Mortgage Hunting – Who do you talk to? What do you need to know? How do you find advice?

Posted by & filed under Estate Agents, Finance, First Time Buyer, Mortgage, Property Purchase.

It was reported earlier this week1 that The Financial Conduct Authority (FCA) has fined The Royal Bank of Scotland and NatWest £14,474,600 for serious failings in their advised mortgage sales business. This amount includes a 30% discount for an ‘early stage settlement’, otherwise the fine could have been in excess of £20,000,000. This article got me thinking – what do people look for, and what do they expect when mortgage hunting? After all, as Tracey McDermott at the FCA said: “Taking out a mortgage is one of the most important financial decisions we can make. Poor advice could cost someone their home so it’s vital that the advice process is fit for purpose.”

I’ve been wondering, does everybody understand the different options that they have, and the various services that are available? I thought that it might be helpful to outline a few details below:

Range of advice options

You could go and get your ‘advice’ from your local bank, but unsurprisingly the only products offered to you will be solely from that lenders’ range . All lenders are not the same, either in the way that your application might be assessed, or in terms of products / rates / fees offered. To get an idea of what’s available you could walk down the high street and visit several banks, but this would eat up a whole lot of time.

What about the chap / lady based in your local estate agency, isn’t s/he totally independent? The answer is possibly, but don’t count on it. At your first meeting (according to FCA rules) the advisor should explain clearly both the range of mortgages that are offered, and also their charges. I know from talking to clients that sometimes this doesn’t happen (perhaps because the advisors forgotten) or the information isn’t totally clear. Some advisors are only able to use lenders from a very restricted panel (maybe just 6 or 8 providers) and often it’s the estate agency chains that have these restricted arrangements.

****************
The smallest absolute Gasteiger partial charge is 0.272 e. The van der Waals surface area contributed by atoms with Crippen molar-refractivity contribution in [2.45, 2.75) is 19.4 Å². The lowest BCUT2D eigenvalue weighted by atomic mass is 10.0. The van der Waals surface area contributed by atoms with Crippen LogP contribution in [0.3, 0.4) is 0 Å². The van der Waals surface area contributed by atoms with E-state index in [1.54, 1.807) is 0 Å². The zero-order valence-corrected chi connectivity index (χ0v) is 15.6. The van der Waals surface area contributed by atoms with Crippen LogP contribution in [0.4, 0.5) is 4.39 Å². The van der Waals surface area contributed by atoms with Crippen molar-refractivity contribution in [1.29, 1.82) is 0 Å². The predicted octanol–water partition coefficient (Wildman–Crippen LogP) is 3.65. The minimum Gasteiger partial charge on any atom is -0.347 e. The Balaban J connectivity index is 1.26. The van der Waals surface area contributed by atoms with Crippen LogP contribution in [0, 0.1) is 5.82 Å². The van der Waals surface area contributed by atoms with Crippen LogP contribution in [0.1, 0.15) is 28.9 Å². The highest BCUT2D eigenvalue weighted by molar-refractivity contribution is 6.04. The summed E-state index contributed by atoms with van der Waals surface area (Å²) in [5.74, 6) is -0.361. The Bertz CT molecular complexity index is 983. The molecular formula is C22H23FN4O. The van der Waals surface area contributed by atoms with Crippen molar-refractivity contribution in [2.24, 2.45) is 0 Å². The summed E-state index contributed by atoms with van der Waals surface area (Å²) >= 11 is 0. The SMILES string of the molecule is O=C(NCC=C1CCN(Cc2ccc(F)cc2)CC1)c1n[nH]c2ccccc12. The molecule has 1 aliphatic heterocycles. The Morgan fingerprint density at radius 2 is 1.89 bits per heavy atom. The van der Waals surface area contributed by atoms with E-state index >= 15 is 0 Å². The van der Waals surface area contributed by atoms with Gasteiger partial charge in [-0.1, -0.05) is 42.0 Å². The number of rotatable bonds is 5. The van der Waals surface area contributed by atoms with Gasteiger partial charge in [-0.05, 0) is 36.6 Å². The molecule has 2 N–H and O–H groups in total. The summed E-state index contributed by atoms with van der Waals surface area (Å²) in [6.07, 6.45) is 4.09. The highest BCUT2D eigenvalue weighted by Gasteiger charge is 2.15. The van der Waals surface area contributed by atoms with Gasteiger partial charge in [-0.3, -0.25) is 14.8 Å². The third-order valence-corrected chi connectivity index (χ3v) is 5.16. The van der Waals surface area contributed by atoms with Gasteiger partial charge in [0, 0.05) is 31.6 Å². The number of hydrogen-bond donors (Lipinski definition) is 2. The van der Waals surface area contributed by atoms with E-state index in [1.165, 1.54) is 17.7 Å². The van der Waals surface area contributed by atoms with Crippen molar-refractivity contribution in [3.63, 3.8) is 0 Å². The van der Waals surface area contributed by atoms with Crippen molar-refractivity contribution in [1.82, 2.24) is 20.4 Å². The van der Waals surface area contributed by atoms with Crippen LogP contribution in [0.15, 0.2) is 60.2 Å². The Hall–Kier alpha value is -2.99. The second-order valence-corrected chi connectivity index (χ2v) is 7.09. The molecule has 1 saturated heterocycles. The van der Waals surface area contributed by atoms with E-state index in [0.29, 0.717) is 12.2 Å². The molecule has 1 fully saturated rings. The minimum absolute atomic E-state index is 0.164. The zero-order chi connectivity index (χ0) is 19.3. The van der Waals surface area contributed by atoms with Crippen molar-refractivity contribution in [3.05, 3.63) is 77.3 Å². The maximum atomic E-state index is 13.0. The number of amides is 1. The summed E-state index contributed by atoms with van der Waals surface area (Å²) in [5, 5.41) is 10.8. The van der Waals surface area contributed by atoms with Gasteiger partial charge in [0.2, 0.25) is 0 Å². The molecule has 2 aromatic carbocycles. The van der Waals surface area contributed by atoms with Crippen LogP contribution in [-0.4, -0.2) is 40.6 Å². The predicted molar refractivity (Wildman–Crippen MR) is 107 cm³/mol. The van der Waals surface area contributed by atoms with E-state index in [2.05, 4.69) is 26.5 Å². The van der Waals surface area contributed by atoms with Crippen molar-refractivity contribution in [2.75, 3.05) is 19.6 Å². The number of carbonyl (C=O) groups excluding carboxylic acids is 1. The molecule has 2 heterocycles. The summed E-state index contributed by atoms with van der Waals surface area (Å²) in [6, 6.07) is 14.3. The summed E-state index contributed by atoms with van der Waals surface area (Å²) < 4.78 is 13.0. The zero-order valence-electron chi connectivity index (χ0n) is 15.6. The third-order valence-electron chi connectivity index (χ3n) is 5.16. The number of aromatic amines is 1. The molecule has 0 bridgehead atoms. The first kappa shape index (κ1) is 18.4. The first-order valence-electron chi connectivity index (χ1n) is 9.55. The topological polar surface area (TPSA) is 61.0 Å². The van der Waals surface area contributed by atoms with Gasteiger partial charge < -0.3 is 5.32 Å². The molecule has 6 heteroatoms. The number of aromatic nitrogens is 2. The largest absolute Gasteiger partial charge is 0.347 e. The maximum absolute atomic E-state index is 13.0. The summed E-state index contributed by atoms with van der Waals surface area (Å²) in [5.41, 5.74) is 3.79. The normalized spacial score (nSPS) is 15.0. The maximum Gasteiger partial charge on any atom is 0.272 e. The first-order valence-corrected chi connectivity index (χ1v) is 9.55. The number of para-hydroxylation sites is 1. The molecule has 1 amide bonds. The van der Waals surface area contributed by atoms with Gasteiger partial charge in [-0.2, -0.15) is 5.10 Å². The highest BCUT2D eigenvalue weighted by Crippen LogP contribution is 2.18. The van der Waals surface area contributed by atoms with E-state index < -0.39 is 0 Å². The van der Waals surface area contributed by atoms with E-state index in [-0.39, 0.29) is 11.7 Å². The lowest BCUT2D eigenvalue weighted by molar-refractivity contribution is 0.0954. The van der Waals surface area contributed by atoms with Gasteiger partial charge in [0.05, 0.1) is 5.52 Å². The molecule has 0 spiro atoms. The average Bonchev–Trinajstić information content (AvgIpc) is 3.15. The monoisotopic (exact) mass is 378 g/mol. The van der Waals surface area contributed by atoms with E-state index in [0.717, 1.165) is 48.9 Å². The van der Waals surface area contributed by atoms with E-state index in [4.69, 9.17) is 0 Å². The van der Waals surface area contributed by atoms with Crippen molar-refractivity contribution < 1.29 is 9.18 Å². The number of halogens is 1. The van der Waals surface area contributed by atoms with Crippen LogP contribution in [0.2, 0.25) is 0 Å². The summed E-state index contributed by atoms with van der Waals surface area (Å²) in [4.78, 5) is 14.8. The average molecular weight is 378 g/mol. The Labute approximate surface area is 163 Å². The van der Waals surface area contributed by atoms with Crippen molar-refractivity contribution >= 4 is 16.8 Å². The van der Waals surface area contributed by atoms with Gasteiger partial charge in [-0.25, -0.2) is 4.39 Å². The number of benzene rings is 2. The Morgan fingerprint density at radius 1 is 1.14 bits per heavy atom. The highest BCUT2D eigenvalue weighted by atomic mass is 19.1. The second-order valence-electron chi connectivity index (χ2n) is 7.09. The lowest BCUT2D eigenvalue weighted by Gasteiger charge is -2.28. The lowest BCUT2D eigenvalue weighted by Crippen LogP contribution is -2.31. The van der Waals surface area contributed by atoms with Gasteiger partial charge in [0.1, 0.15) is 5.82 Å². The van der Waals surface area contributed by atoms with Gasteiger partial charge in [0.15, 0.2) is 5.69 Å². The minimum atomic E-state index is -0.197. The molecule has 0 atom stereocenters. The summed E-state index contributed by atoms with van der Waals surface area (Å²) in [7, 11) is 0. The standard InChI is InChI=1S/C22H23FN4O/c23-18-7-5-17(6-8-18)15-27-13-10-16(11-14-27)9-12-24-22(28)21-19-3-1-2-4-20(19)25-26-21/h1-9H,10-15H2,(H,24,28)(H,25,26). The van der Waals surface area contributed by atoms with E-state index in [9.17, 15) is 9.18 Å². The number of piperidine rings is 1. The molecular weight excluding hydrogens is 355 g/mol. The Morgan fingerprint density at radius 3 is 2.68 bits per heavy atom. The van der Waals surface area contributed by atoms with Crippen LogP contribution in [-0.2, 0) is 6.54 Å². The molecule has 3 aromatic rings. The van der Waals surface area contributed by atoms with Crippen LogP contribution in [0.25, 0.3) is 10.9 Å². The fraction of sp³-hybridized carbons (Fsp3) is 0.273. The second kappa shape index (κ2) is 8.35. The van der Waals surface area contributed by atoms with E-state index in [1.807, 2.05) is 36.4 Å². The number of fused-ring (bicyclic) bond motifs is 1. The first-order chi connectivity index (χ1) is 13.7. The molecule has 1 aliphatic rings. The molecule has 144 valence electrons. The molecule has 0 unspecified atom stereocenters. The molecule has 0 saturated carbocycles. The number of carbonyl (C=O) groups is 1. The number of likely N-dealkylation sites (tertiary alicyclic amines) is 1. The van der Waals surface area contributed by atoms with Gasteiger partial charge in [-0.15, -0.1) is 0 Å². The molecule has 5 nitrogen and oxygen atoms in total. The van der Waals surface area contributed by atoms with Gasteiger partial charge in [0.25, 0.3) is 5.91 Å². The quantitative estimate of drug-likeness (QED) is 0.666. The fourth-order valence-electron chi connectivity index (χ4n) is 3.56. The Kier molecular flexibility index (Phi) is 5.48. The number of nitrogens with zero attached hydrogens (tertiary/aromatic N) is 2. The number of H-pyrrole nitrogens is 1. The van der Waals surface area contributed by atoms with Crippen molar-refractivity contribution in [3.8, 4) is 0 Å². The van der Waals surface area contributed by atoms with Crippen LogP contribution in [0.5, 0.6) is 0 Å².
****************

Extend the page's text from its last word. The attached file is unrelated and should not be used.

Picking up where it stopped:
There are many companies that are, just like Moving Experience, not linked to a bank or to such a restricted group of lenders. At, or before, a meeting (as standard practice) we issue an ‘Initial Disclosure Document’ that explains our services and fees, and informs the customer that we offer mortgages from the intermediary mortgage market. I’ve always felt that it’s really important to be as transparent as possible, and for a client to understand our business from the outset. We work with a comprehensive range of providers, but we can’t get to every deal. It’s true that some products are only made available for lender-direct applications, but it’s equally true that independents have access to exclusive deals only available via intermediaries who are members of certain networks / clubs.

Service & Support

When you submit your mortgage application do you want to be confident that you’re working with an expert? That you fully understand the commitment that you’re undertaking?  And can be confident your decision is the right one? As the application progresses, would you like to be kept up to date on a regular basis, to know what’s happening and why, and enjoy ‘jargon free’ conversations? If that’s the case then you should definitely chose to work with an advisor who you can either meet face to face, or one you can be sure that you can easily get in touch with.

As an alternative to the above, perhaps you’ll consider looking at the internet, but I’d recommend against online comparison websites. Of course I would, you may be thinking! Not only would I like everyone to get access to objective advice, preferably from Moving Experience, but also there can be service issues. You may be referred to a bank which, as is commonplace with online services, has compromised customer service in order to support cheap head line pricing – you could expect to spend more time listening to hold music than actually speaking to someone, and when you do could then discover that the cheapest figure on screen is not available to you… So it’s back to the drawing board!